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Pedro II and the Brazilian Empire, End of the Empire

republican movement, Brazilian army, Triple Alliance, Brazilian military, Brazilian society

In stark contrast to the upheaval and instability of some Latin American countries, Brazilís government was stable during the middle part of the 19th century. The Liberal and Conservative parties shared power, with the emperor acting as a moderating power between the two. The emperor called for new elections when it appeared that the ruling party faced a political crisis; invariably the opposition party would win the new elections.

There were elements of Brazilian society that did not support this power-sharing arrangement, however. In the 1870s and 1880s a republican movement emerged that called for the end of the monarchy and the creation of a republic modeled after the United States. Republicanism was especially strong among members of the army.

Over the last century, the military has played a central role in Brazilian society and politics, but this was not the case in the early years of independence. Brazil avoided most of the bloodshed and huge military buildup that plagued the early years of the Spanish American nations. The Brazilian army remained relatively small and did not play a significant role in the nationís affairs until the War of the Triple Alliance (1864-1870). For complex reasons, Brazil joined Argentina and Uruguay in this long and costly war against Paraguay in the 1860s. Despite the enormous disparity in resources, Paraguay tenaciously resisted the invading armies for years, losing the majority of its adult male population and large chunks of territory. Brazilís inability to defeat tiny Paraguay highlighted the weaknesses of the Brazilian military. Disgruntled officers began to envision a future without the monarchy.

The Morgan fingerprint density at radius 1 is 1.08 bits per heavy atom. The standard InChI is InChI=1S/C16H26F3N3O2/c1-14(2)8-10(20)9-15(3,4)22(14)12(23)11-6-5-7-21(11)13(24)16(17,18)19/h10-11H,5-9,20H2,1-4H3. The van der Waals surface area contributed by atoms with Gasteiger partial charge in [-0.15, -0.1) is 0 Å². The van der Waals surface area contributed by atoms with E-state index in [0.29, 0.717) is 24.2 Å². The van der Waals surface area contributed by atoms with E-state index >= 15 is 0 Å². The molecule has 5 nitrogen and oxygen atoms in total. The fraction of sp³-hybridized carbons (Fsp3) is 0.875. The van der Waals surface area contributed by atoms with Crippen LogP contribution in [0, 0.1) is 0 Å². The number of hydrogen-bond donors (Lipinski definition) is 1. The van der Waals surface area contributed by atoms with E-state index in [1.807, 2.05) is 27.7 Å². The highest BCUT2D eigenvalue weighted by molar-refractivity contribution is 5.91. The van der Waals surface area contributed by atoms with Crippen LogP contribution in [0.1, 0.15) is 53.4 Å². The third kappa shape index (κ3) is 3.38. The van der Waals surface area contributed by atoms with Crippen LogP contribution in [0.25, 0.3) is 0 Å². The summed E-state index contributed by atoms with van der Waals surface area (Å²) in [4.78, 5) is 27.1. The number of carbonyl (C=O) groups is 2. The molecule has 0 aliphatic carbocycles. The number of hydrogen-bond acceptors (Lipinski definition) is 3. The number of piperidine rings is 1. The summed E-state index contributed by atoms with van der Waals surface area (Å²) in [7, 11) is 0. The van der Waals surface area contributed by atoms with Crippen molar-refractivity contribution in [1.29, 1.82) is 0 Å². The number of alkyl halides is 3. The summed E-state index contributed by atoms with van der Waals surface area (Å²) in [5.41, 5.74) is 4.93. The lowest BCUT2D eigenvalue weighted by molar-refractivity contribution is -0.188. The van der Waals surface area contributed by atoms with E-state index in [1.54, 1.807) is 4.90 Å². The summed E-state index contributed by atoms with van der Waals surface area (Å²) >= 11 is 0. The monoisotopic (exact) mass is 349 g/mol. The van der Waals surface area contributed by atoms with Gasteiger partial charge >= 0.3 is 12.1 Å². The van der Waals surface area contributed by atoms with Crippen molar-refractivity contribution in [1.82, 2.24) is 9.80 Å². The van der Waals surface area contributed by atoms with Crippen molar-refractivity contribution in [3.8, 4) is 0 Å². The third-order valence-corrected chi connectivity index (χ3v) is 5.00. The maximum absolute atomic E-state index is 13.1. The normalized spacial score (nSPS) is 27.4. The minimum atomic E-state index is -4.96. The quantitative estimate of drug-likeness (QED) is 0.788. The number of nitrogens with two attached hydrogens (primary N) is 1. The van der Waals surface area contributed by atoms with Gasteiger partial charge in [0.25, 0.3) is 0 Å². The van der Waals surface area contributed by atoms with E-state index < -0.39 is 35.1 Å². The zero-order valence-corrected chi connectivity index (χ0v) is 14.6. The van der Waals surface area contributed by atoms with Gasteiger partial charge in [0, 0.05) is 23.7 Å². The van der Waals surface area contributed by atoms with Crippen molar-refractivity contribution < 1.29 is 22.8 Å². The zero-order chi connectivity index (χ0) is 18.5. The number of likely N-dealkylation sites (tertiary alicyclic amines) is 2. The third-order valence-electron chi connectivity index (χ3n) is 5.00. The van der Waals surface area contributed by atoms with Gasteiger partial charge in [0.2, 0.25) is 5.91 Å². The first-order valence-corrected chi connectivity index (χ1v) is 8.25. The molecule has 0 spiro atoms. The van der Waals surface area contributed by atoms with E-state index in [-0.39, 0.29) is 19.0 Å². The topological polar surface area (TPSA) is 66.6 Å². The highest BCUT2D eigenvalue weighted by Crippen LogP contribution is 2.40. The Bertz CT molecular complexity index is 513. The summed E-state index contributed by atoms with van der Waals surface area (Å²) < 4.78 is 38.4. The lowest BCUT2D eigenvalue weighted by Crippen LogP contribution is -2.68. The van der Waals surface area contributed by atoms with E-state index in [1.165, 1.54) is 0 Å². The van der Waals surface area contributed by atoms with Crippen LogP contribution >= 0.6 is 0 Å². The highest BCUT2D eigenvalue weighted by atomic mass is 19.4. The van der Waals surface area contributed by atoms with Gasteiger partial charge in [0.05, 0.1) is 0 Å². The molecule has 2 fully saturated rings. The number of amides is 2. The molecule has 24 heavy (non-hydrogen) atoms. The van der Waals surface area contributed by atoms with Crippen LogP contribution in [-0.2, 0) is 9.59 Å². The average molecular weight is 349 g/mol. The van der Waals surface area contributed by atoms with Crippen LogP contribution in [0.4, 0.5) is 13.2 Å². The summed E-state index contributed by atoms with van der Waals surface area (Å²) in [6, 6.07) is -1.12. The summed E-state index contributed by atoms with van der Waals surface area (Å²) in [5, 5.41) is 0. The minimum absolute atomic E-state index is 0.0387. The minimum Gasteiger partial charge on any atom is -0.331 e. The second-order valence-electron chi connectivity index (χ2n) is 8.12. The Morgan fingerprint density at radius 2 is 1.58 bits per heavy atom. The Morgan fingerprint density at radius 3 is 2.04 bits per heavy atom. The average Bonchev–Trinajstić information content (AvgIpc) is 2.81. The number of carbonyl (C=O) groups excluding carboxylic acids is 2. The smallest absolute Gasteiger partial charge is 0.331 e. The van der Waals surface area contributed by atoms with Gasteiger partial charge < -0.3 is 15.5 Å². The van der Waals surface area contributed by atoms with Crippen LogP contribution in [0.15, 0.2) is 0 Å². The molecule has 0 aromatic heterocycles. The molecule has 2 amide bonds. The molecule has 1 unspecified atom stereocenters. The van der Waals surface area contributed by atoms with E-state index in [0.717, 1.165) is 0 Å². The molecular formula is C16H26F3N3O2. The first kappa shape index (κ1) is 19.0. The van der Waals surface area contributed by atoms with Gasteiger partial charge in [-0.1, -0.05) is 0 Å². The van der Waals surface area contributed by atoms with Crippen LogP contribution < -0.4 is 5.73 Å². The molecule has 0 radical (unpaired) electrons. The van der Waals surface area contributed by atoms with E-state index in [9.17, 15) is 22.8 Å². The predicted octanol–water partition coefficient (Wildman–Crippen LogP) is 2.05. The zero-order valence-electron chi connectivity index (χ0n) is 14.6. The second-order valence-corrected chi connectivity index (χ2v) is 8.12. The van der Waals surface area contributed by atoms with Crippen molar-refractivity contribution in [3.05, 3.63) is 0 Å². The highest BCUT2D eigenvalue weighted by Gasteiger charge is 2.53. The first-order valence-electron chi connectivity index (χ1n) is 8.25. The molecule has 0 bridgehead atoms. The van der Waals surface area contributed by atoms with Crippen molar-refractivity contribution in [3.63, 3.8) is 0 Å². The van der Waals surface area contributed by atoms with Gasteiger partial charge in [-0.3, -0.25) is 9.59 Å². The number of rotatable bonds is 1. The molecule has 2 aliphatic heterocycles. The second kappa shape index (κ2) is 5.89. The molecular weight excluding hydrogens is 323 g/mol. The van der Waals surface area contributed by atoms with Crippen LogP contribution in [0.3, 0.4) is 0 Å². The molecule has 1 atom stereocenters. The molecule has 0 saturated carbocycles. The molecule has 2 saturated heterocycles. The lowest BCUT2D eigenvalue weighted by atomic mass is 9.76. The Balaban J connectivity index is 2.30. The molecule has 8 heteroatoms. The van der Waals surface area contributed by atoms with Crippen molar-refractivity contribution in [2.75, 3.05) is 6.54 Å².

By 1889 abolition, republicanism, and dissatisfaction in the armed forces had all eroded Pedroís traditional support from landowners, the clergy, and the military. A small group of conspirators with key support from high-level army officers initiated a coup díetat on November 15, 1889. The ailing, 62-year-old Pedro found himself with little support and, like his father, chose exile over resistance. The day after the coup the royal family sailed to exile in Portugal and France.

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